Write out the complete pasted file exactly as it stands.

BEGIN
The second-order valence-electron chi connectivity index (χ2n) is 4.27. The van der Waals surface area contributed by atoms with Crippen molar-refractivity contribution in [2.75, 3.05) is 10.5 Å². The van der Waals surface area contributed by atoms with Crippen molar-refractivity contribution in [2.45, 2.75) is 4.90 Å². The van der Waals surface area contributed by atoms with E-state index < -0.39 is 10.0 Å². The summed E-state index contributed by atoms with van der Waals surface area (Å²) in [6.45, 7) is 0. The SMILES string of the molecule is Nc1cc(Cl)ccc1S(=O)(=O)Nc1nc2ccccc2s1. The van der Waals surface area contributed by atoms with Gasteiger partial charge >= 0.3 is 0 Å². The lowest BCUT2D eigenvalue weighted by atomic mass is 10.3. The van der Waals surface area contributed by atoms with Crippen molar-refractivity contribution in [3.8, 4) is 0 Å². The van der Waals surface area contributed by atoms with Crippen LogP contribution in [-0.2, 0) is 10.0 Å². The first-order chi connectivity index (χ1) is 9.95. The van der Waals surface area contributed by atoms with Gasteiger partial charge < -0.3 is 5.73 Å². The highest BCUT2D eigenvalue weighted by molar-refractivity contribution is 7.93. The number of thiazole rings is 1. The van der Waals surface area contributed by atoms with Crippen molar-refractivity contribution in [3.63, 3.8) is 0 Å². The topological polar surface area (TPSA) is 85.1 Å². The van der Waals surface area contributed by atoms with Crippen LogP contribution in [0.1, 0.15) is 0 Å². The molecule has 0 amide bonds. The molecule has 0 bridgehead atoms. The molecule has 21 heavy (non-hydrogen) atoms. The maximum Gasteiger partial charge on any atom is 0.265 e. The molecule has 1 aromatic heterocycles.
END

The second-order valence-electron chi connectivity index (χ2n) is 4.27. The van der Waals surface area contributed by atoms with Crippen molar-refractivity contribution in [2.75, 3.05) is 10.5 Å². The van der Waals surface area contributed by atoms with Crippen molar-refractivity contribution in [2.45, 2.75) is 4.90 Å². The van der Waals surface area contributed by atoms with E-state index < -0.39 is 10.0 Å². The summed E-state index contributed by atoms with van der Waals surface area (Å²) in [6.45, 7) is 0. The SMILES string of the molecule is Nc1cc(Cl)ccc1S(=O)(=O)Nc1nc2ccccc2s1. The van der Waals surface area contributed by atoms with Gasteiger partial charge >= 0.3 is 0 Å². The lowest BCUT2D eigenvalue weighted by atomic mass is 10.3. The van der Waals surface area contributed by atoms with Crippen molar-refractivity contribution in [3.8, 4) is 0 Å². The van der Waals surface area contributed by atoms with Crippen LogP contribution in [-0.2, 0) is 10.0 Å². The first-order chi connectivity index (χ1) is 9.95. The van der Waals surface area contributed by atoms with Gasteiger partial charge < -0.3 is 5.73 Å². The highest BCUT2D eigenvalue weighted by molar-refractivity contribution is 7.93. The number of thiazole rings is 1. The van der Waals surface area contributed by atoms with Crippen molar-refractivity contribution in [3.63, 3.8) is 0 Å². The topological polar surface area (TPSA) is 85.1 Å². The van der Waals surface area contributed by atoms with Crippen LogP contribution in [0.1, 0.15) is 0 Å². The molecule has 0 amide bonds. The molecule has 0 bridgehead atoms. The molecule has 21 heavy (non-hydrogen) atoms. The maximum Gasteiger partial charge on any atom is 0.265 e. The molecule has 1 aromatic heterocycles.